Make an appointment online or by phone for your student visa interview at the relevant US embassy or consulate. Make sure you’re on time and are prepared to share the following documents:

  • A passport valid for at least six months beyond your period of stay in the US
  • Your signed SEVIS Form I-20 or DS-2019
  • A SEVIS fee receipt
  • Your DS-160 application confirmation page with barcode and application ID number
  • The MRV fee payment receipt
  • A printed copy of the visa interview appointment letter
  • One to two photographs in the format requested

You may also need the following additional documents: test scores or diplomas from previously attended educational institutions, financial evidence, and written lists of prior schools and employers.

What about working holiday visas?

If you are coming to the US purely to complete an internship or work at a summer camp, you’ll probably need a J1 visa. If you are already in the country on an F1 student visa, then this will also be suitable for temporary work – but some differences apply.

F1 visa holders can complete unpaid or campus-based internships without needing to complete additional paperwork. However, you will be allowed to work for up to 20 hours a week. Off-campus work does remain an option, such as via curricular practical training, but some approval will be required first.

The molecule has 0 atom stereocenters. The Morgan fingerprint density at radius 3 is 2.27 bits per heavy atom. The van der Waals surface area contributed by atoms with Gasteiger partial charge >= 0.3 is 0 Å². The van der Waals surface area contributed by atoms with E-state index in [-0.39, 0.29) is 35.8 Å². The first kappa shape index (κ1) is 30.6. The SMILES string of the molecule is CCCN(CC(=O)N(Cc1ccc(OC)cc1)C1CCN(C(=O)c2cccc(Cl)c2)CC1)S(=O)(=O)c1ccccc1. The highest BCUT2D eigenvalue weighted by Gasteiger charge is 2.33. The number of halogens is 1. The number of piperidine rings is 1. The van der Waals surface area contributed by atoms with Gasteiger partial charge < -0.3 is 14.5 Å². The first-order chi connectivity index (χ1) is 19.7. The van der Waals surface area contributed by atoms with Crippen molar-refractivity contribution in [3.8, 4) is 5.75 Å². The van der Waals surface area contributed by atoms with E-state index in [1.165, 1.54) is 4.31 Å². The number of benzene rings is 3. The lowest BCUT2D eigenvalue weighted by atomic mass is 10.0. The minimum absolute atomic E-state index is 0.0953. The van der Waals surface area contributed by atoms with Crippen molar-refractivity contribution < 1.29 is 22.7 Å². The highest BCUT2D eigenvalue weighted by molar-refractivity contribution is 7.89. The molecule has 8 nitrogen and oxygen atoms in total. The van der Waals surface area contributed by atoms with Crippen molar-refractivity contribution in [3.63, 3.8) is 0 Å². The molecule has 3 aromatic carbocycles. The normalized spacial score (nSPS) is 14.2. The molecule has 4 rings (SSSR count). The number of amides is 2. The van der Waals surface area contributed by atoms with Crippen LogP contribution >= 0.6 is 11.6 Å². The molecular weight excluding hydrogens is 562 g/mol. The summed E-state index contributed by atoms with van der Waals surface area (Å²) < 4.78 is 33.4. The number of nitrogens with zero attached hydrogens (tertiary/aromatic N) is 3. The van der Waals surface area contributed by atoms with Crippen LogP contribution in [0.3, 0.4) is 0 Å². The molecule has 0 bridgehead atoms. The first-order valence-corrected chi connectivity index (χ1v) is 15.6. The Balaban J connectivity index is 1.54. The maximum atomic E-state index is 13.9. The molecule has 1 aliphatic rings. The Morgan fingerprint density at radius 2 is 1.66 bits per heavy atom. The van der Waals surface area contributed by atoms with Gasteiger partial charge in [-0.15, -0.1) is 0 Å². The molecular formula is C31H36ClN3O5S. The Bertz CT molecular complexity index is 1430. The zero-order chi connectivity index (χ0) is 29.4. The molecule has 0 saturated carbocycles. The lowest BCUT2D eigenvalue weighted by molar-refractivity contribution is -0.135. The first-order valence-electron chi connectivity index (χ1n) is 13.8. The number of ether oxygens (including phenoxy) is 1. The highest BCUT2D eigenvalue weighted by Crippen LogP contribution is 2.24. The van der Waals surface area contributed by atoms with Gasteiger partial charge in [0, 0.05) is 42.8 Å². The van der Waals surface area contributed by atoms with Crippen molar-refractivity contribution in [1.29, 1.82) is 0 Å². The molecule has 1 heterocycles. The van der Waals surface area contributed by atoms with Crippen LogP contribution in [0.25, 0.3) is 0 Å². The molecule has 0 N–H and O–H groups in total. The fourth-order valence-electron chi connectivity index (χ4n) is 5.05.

Those applying for a J1 visa should act through their designated sponsor. For example, summer camp programme operators will be able to advise you on securing your J1 visa. BUNAC can also assist students applying to the Work America scheme. 

Whether you want to focus purely on studying or combine learning with part-time work, don’t be overwhelmed by US student visa requirements. If you follow the above guide and complete the relevant documents carefully, there’s no reason you can’t enjoy a fantastic time studying in the US.

Once you've sorted your visa, you'll need to book a flight. Online travel agency Student Universe has been created for students and offers exclusive student discounts on flights to the US that you won't find anywhere else.